Institute for Ethics and Emerging Technologies






The IEET is a 501(c)3 non-profit, tax-exempt organization registered in the State of Connecticut in the United States. Please give as you are able, and help support our work for a brighter future.


Search the IEET
Subscribe and Contribute to:


Technoprogressive? BioConservative? Huh?
Quick overview of biopolitical points of view




whats new at ieet

America’s best-kept sex secret: lots of us don’t want it

Free Will Does Not Exist - Should it be a Transhumanist Enhancement?

Will Transhumanism Lead to Greater Freedom?

The Yuck Factor — What Planned Parenthood Smears, Homophobia, & Middle School Have in Common

The King of Weird Futures

Transhumanist Therapy II: A Century of Electronic Psychotherapy


ieet books

Envisioning Politics 2.0
Author
David Wood and Alexander Karran eds.


comments

johnmesserly on 'Transhumanist Therapy II: A Century of Electronic Psychotherapy' (Jul 31, 2015)

Peter Wicks on 'Free Will Does Not Exist - Should it be a Transhumanist Enhancement?' (Jul 31, 2015)

johnmesserly on 'America’s best-kept sex secret: lots of us don’t want it' (Jul 30, 2015)

spud100 on 'Free Will Does Not Exist - Should it be a Transhumanist Enhancement?' (Jul 30, 2015)

Peter Wicks on 'Free Will Does Not Exist - Should it be a Transhumanist Enhancement?' (Jul 30, 2015)

jayjay on 'Transhumanism – The Final Religion?' (Jul 30, 2015)

Pandora on 'Four political futures: which will you choose?' (Jul 30, 2015)







Subscribe to IEET News Lists

Daily News Feed

Longevity Dividend List

Catastrophic Risks List

Biopolitics of Popular Culture List

Technoprogressive List

Trans-Spirit List



JET

Enframing the Flesh: Heidegger, Transhumanism, and the Body as “Standing Reserve”

Moral Enhancement and Political Realism

Intelligent Technologies and Lost Life

Hottest Articles of the Last Month


If We Can Achieve Gay Marriage and Legal Pot, We Can Fix Climate Change Too
Jul 18, 2015
(24719) Hits
(1) Comments

Transhumanism: there are [at least] ten different philosophical categories; which one(s) are you?
Jul 8, 2015
(9430) Hits
(12) Comments

Transhumanism – The Final Religion?
Jul 16, 2015
(8369) Hits
(6) Comments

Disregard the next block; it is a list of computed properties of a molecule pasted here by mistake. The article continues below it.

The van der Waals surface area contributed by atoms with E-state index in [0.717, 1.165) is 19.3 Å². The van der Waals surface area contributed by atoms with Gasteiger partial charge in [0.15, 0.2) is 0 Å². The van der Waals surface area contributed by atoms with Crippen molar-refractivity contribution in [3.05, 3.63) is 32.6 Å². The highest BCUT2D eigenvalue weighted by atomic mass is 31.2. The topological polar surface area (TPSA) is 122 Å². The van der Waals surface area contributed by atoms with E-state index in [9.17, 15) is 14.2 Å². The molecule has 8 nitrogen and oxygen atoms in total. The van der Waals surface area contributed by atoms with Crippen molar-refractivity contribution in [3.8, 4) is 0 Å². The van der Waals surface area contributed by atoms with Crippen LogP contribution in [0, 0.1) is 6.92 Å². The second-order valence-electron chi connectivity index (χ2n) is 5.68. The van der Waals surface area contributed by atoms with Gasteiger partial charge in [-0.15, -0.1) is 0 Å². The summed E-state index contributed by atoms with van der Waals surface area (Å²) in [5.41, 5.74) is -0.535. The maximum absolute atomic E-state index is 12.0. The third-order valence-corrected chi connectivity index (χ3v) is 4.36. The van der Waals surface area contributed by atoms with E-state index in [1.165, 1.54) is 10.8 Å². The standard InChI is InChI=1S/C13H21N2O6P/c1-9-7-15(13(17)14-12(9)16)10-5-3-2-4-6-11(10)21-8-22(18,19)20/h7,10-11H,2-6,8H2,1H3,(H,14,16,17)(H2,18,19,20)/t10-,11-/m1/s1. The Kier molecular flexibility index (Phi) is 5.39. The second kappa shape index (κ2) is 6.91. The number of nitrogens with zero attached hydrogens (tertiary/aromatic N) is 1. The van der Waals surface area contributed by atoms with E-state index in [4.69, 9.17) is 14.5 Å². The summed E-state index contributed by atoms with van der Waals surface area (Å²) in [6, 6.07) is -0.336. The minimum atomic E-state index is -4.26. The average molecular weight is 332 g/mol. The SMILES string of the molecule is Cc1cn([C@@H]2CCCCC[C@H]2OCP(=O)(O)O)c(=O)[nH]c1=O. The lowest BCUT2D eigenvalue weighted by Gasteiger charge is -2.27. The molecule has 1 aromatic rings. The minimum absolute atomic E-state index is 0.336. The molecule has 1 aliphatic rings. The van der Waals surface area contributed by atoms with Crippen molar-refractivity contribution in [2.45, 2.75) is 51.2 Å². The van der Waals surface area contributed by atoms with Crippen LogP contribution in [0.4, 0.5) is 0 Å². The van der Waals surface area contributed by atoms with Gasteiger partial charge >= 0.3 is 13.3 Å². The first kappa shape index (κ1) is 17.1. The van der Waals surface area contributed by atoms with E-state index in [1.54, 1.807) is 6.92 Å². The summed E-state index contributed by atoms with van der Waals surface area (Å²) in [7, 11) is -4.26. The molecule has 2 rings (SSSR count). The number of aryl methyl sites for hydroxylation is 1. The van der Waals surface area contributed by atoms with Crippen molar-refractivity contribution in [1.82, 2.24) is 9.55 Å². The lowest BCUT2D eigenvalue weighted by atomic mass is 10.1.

Robosapiens – merging with machines will improve humanity at an exponential rate
Jul 7, 2015
(8321) Hits
(1) Comments



Comment on this entry

Children of the Sun


Jonathan Dotse


Ethical Technology

February 09, 2013

As the dawn of 2013 marks the beginning of another revolution of our planet around the sun, let us draw our attention beyond the sphere of everyday life – beyond individual concerns, national issues, and even global concerns – towards the cosmic scale of affairs. Take this moment to consider the place of humanity in the grand scheme of the universe.


...

Complete entry


COMMENTS



Posted by Rick Searle  on  02/13  at  05:23 PM

Nice article, Jonathan.

While I certainly agree with the spirit of your essay- that we need to think long-term about the human future and take steps towards it (I think NASA’s Kepler mission to find habitable planets and our slow but steady moves in exploring the solar system are worthy investments in this direction) I am a little leery about us becoming over eager about things that are in all likely hood farther afield in terms of the human future and in the process failing to take our massive current problems- environmental degradation, the decline in agricultural production, inequality, demographic change, and the threat of global pandemics- to name just a few, which threaten what will likely be some time to come an exclusively earth bound existence. 

I am especially skeptical about your statement:

“By the end of this century, humanity will have been transformed far in excess of the sum total of changes we have accumulated from the dawn of civilization until now.”

I see no real empirical evidence for this. The technological difference between 2000 and 2013 is large, but can’t really be considered qualitative. Almost everything, technologically speaking, that was around me in 2000 is basically the same now.
I’ve just added a smarter phone, a tablet, and a car with slightly more gas mileage.

I am excited about most of the technological changes on the horizon, but doubt that the world in which I was born (in the 1970s) will be as different for me should I reach the age of 90 than the world in which my grandmother was born (in 1913) before jet planes, rockets, space flight, television, computers is different from the world she lives in now at 90.

Change is more gradual than many who embrace the Singularity realize and that is a good thing, for it is the only pace which human societies can absorb. 

Thoughts?






Add your comment here:


Name:

Email:

Location:

Remember my personal information

Notify me of follow-up comments?

HOME | ABOUT | FELLOWS | STAFF | EVENTS | SUPPORT  | CONTACT US
SECURING THE FUTURE | LONGER HEALTHIER LIFE | RIGHTS OF THE PERSON | ENVISIONING THE FUTURE
CYBORG BUDDHA PROJECT | AFRICAN FUTURES PROJECT | JOURNAL OF EVOLUTION AND TECHNOLOGY

RSSIEET Blog | email list | newsletter |
The IEET is a 501(c)3 non-profit, tax-exempt organization registered in the State of Connecticut in the United States.

Contact: Executive Director, Dr. James J. Hughes,
56 Daleville School Rd., Willington CT 06279 USA 
Email: director @ ieet.org     phone: 860-297-2376